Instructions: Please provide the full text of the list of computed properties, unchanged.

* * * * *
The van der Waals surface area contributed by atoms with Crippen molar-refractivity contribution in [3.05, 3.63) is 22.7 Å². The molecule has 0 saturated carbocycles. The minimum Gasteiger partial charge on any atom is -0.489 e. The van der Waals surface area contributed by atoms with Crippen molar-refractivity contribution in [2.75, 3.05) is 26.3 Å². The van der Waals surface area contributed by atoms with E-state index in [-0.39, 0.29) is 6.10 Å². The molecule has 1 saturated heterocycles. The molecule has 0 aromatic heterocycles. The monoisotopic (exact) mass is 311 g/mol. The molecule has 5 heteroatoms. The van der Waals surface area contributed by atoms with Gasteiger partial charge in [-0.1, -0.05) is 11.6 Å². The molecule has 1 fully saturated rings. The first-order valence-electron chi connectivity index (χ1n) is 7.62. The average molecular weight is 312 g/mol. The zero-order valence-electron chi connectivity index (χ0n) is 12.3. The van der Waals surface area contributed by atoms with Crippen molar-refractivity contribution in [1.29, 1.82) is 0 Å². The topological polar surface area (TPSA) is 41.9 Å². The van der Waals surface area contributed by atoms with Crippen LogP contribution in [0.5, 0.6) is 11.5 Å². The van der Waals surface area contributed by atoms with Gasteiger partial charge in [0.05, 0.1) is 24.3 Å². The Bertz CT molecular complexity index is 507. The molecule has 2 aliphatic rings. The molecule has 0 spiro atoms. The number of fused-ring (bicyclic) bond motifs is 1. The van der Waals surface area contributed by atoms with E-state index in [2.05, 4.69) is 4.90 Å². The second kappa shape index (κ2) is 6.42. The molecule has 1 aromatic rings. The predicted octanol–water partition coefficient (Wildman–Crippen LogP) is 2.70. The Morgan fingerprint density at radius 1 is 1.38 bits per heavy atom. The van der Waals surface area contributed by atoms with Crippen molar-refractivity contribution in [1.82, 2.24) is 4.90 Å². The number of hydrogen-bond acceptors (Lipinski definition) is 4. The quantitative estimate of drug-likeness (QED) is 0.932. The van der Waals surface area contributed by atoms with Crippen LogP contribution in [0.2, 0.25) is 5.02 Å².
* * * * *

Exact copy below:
The van der Waals surface area contributed by atoms with Crippen molar-refractivity contribution in [3.05, 3.63) is 22.7 Å². The molecule has 0 saturated carbocycles. The minimum Gasteiger partial charge on any atom is -0.489 e. The van der Waals surface area contributed by atoms with Crippen molar-refractivity contribution in [2.75, 3.05) is 26.3 Å². The van der Waals surface area contributed by atoms with E-state index in [-0.39, 0.29) is 6.10 Å². The molecule has 1 saturated heterocycles. The molecule has 0 aromatic heterocycles. The monoisotopic (exact) mass is 311 g/mol. The molecule has 5 heteroatoms. The van der Waals surface area contributed by atoms with Gasteiger partial charge in [-0.1, -0.05) is 11.6 Å². The molecule has 1 fully saturated rings. The first-order valence-electron chi connectivity index (χ1n) is 7.62. The average molecular weight is 312 g/mol. The zero-order valence-electron chi connectivity index (χ0n) is 12.3. The van der Waals surface area contributed by atoms with Crippen molar-refractivity contribution in [1.29, 1.82) is 0 Å². The topological polar surface area (TPSA) is 41.9 Å². The van der Waals surface area contributed by atoms with Crippen LogP contribution in [0.5, 0.6) is 11.5 Å². The van der Waals surface area contributed by atoms with Gasteiger partial charge in [0.05, 0.1) is 24.3 Å². The Bertz CT molecular complexity index is 507. The molecule has 2 aliphatic rings. The molecule has 0 spiro atoms. The number of fused-ring (bicyclic) bond motifs is 1. The van der Waals surface area contributed by atoms with E-state index in [2.05, 4.69) is 4.90 Å². The second kappa shape index (κ2) is 6.42. The molecule has 1 aromatic rings. The predicted octanol–water partition coefficient (Wildman–Crippen LogP) is 2.70. The Morgan fingerprint density at radius 1 is 1.38 bits per heavy atom. The van der Waals surface area contributed by atoms with Crippen molar-refractivity contribution in [1.82, 2.24) is 4.90 Å². The number of hydrogen-bond acceptors (Lipinski definition) is 4. The quantitative estimate of drug-likeness (QED) is 0.932. The van der Waals surface area contributed by atoms with Crippen LogP contribution in [0.2, 0.25) is 5.02 Å².